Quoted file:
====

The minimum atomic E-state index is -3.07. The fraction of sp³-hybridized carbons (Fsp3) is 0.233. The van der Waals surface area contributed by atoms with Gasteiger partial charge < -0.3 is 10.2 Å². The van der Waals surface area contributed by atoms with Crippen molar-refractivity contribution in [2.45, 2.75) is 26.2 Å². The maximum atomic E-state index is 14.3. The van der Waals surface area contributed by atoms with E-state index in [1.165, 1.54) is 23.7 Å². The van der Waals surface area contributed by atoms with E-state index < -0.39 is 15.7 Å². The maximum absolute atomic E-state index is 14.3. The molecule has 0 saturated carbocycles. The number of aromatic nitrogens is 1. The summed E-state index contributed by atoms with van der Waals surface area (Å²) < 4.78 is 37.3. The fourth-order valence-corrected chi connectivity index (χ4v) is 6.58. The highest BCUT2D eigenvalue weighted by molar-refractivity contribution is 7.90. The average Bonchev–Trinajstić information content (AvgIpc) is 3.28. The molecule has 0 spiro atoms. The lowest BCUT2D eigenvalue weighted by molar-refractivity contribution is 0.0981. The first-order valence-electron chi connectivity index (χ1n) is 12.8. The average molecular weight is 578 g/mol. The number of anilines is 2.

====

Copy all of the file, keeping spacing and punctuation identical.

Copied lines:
The minimum atomic E-state index is -3.07. The fraction of sp³-hybridized carbons (Fsp3) is 0.233. The van der Waals surface area contributed by atoms with Gasteiger partial charge < -0.3 is 10.2 Å². The van der Waals surface area contributed by atoms with Crippen molar-refractivity contribution in [2.45, 2.75) is 26.2 Å². The maximum atomic E-state index is 14.3. The van der Waals surface area contributed by atoms with E-state index in [1.165, 1.54) is 23.7 Å². The van der Waals surface area contributed by atoms with E-state index < -0.39 is 15.7 Å². The maximum absolute atomic E-state index is 14.3. The molecule has 0 saturated carbocycles. The number of aromatic nitrogens is 1. The summed E-state index contributed by atoms with van der Waals surface area (Å²) < 4.78 is 37.3. The fourth-order valence-corrected chi connectivity index (χ4v) is 6.58. The highest BCUT2D eigenvalue weighted by molar-refractivity contribution is 7.90. The average Bonchev–Trinajstić information content (AvgIpc) is 3.28. The molecule has 0 spiro atoms. The lowest BCUT2D eigenvalue weighted by molar-refractivity contribution is 0.0981. The first-order valence-electron chi connectivity index (χ1n) is 12.8. The average molecular weight is 578 g/mol. The number of anilines is 2.